Holly, reindeer, mistletoe, Christmas tree and snow may be the universal symbols of Christmas, but growing up in the tropical city of Chennai, Christmas to me, as a little girl, symbolised anything but cold and chill. It meant warm hugs from loved ones that would greet me on Christmas morning. It was about the steamy and hot spread that the dining table was filled with through all the meals of the day. It centred around the glow of gifts and the radiance of all things material.
Yet, looking back, amidst these visible and external gifts come the invisible and true gifts of peace and goodwill that are at the core of Christmas. The joy from these gifts lasts longer.
They open our eyes to the true meaning behind the celebration of Christmas. Once our eyes are opened, they transform us, leaving us as better people, sensitising us and drawing us close to those less fortunate than us. One such memory that became the defining moment in bringing out the true gifts of peace and goodwill of the season is etched in my mind after all these years since it happened.
We were more or less of the same age group, with the common curiosity and imagination that characterise little girls. Yet, the similarity ended there. For, she was the daughter, youngest among many children, of my mother's maid. Thus on occasions - and they occurred in regular frequency - when she accompanied her mother to my home, she would, much to my annoyance, snoop around my toys and books.
Though I should have offered her my hand of friendship and of peace and goodwill, something would always hold me back. Perhaps, it was her incessant running nose or uncombed hair or the crumpled clothes she wore? Or perhaps, it was because I had friends who appeared neater and smarter than the poor girl who made me relegate her to a worthless position?
Whatever the reason for my indifference, little did I realise that inside this simple girl resided a heart large enough to bring me the season's true gifts.
As I woke up to the Christmas morning with jaunty thoughts of the day ahead, the cheer was already palpable in the household. Carols from the music player kicked in the festivity; the aroma of the season's best delicacies wafted from the kitchen; people in the household were moving around chattering and laughing; mirth was in the air.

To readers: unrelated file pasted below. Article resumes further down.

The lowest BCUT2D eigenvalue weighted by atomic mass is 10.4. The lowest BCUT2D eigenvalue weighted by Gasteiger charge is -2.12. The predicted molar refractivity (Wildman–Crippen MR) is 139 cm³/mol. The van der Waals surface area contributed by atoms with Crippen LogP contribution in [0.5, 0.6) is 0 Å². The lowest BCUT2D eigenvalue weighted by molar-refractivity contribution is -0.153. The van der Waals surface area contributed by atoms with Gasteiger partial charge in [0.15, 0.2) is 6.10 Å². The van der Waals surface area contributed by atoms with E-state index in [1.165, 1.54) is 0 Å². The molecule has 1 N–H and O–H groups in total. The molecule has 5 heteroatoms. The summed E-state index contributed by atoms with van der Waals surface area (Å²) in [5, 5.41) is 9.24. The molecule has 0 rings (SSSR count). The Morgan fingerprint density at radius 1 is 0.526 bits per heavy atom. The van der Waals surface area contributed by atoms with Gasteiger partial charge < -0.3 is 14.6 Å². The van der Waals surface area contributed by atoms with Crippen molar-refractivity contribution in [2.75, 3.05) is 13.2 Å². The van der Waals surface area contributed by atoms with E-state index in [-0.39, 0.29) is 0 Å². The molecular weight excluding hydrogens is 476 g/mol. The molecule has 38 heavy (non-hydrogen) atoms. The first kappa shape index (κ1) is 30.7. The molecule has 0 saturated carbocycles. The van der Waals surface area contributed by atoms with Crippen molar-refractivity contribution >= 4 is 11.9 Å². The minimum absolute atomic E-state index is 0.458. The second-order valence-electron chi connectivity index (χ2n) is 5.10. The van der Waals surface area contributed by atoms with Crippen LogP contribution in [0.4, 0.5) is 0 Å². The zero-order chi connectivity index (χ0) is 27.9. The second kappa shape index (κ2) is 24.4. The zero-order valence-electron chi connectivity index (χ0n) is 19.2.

Feeling the magic of Christmas, I jumped out of my bed. Running into the parlour excitedly, I got a glimpse of my maid's daughter peeping through the aperture of the drapery. Though I wasn't eager to meet her, the Christmas spirit nudged me gently. Reluctantly I drew the curtain to greet her.
I was pleasantly surprised to see her in new clothes and with neatly combed hair. Pointing to her new dress, with a toothy grin and an upbeat spirit, she asked, "Do you like the colour?" "It's alright," I said coldly. "My mother bought this from the bonus your mother gave her for Christmas," she continued, with a twinkle in her eyes. "Oh," I replied with continued snobbishness. "And here is something for you in return for Christmas."
She handed me a pack and gesticulated at me to open it. With a hesitation that came from sheer conceit, I opened the box casually, anticipating something cheap and insignificant. But I was aghast to find nothing in the box. She must have sensed the bewilderment on my face, for she shyly whispered, "I've packed my hugs and kisses, and these are my gifts for you for Christmas." So saying, she scrambled with a sense of great satisfaction to the backyard where her mother was busy with her work.
Little as I was, I could not fully comprehend the show of peace and goodwill behind the little girl's gesture at that time. Yet, as years passed and the wonder behind the first Christmas in Bethlehem when God gave himself to the world as a little babe wrapping the whole of humanity in peace and goodwill could be fully comprehended by me, the memory of the gifts by a poor girl would open my eyes to the truth that there is nothing more precious than the giving away of ourselves in peace and goodwill to others.